Colloquium on Performing Arts and Robotics





The interactive transcript could not be loaded.



Rating is available when the video has been rented.
This feature is not available right now. Please try again later.
Published on Apr 21, 2011

David V. Lu, Annamaria Pileggi, Justin Rincker, Ann Marie Mohr, and William D. Smart.

Video for ICRA Workshop on Robots and Art, 2011.

Robots are increasingly being used in theatrical settings as actors alongside their human counterparts. However, many of these productions rely the technical novelty of the inclusion of robots to justify their use, or merely use the robot as a mobile speaker to convey dialogue. Our work uses robots in theatre to study the effectiveness of robots conveying information solely through their physical action.

This work was presented in September 2010 at a joint colloquium between the performing arts and computer science departments at Washington University in St. Louis. The centerpiece was a short movement piece, included in its entirety in the video, where a robot and a human interact on stage with the goal of conveying a meaningful story just through their physical actions.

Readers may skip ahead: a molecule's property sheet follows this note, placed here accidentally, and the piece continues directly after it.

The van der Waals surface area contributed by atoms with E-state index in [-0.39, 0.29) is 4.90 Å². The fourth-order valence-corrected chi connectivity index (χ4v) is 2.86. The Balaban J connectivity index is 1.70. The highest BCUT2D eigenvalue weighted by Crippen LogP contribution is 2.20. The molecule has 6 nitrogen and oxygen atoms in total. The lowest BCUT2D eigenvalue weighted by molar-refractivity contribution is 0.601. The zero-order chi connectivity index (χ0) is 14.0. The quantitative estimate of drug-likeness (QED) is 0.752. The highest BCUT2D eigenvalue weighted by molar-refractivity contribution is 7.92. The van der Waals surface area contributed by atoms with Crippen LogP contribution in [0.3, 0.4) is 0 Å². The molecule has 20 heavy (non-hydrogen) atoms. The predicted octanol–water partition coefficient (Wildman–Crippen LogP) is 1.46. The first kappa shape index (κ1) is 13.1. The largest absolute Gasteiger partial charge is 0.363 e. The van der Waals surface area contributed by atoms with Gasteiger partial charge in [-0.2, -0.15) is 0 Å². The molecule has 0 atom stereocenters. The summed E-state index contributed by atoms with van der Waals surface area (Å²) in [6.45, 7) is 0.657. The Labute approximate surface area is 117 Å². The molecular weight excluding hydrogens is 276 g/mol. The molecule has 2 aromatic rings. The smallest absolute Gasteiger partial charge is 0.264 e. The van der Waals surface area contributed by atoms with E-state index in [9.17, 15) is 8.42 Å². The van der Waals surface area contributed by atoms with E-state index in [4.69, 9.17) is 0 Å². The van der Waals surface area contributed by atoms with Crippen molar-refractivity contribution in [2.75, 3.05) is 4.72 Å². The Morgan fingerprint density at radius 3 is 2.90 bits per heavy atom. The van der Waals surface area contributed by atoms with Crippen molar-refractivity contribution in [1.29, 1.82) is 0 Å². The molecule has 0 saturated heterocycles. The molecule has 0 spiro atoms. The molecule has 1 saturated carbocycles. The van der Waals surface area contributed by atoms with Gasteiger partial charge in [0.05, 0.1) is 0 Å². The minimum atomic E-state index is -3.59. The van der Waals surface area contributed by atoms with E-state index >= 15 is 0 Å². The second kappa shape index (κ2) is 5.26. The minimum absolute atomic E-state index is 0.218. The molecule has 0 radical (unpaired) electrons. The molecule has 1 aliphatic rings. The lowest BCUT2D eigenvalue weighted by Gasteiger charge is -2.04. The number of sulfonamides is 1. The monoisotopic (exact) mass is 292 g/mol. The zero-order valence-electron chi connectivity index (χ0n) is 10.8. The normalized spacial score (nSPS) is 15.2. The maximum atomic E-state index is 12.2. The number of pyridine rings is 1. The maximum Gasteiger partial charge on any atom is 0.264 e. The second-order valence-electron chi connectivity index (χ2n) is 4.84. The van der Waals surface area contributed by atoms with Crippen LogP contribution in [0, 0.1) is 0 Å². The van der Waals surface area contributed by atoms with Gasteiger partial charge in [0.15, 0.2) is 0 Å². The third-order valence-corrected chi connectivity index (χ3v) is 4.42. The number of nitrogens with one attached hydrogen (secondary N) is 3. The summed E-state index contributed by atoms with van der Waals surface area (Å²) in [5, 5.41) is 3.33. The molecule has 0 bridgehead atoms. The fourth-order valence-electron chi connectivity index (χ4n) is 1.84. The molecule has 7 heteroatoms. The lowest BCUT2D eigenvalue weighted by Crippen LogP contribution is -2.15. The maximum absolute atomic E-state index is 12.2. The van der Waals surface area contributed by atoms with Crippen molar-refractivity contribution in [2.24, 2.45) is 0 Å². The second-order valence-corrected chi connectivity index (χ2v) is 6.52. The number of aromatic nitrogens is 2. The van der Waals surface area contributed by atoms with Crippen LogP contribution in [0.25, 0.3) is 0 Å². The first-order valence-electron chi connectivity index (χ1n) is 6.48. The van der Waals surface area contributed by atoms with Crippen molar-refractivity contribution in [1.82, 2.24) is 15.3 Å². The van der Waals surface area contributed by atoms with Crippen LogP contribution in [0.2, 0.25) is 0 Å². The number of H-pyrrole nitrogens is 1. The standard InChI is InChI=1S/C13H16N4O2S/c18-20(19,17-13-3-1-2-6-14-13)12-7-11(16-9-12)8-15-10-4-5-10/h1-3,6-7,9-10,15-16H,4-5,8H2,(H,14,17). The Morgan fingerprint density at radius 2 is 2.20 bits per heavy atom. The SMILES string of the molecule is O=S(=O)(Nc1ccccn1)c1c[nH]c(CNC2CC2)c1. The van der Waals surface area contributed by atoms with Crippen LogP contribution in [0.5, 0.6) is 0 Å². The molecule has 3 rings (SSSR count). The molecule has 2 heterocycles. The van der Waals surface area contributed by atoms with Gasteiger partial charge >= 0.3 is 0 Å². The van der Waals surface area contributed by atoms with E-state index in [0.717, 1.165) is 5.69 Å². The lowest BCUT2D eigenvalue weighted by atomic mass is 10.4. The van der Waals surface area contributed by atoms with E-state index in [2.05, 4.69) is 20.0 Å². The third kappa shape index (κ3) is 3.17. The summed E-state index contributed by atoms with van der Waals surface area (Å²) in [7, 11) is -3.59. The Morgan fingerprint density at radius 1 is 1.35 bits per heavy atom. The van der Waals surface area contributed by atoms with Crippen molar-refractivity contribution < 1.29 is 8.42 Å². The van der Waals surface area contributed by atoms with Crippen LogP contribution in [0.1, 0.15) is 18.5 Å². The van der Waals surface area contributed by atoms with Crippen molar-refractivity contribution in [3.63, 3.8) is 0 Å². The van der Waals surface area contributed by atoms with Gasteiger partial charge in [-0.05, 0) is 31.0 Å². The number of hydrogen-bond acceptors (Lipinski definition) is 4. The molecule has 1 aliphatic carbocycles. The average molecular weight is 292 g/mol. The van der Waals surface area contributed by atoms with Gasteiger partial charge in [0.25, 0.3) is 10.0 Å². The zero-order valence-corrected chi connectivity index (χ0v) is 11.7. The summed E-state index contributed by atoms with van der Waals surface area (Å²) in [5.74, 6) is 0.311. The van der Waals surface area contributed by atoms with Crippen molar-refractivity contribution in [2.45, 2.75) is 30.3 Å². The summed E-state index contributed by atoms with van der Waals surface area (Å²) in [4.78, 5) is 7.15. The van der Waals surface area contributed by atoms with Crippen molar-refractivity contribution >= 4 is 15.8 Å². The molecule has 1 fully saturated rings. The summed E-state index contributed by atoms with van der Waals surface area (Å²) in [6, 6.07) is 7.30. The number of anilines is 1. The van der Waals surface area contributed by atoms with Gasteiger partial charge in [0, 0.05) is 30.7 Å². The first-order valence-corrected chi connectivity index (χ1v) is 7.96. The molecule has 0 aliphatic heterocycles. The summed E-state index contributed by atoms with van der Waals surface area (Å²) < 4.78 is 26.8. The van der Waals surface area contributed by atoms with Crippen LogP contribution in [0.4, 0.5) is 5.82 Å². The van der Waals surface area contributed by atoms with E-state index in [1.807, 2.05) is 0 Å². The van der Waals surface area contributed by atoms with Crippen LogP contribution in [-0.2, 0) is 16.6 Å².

The piece was first composed and rehearsed using two human actors, with one of the actor's motions constrained to movements which our robot, a B21r, could also perform. The actors' movement and timings formed the basis for the robot's movements, which employed a minimal Wizard-of-Oz controller.

We drew from Polish director Jerzy Grotowski's work on physical action to see if we could create an interaction that was both understandable and believable. We formulated each of the robot's actions in terms of an overall objective in relation to the other actor, in the same way the human actor did.

Often people find it hard to understand what a robots are ``thinking.'' Actors however excel at performing physical actions in such a way that you know exactly what they're trying to do. This work is the beginning of our research into extracting that methodology and putting it onto robots to help clarify HRI in the real world.


When autoplay is enabled, a suggested video will automatically play next.

Up next

to add this to Watch Later

Add to

Loading playlists...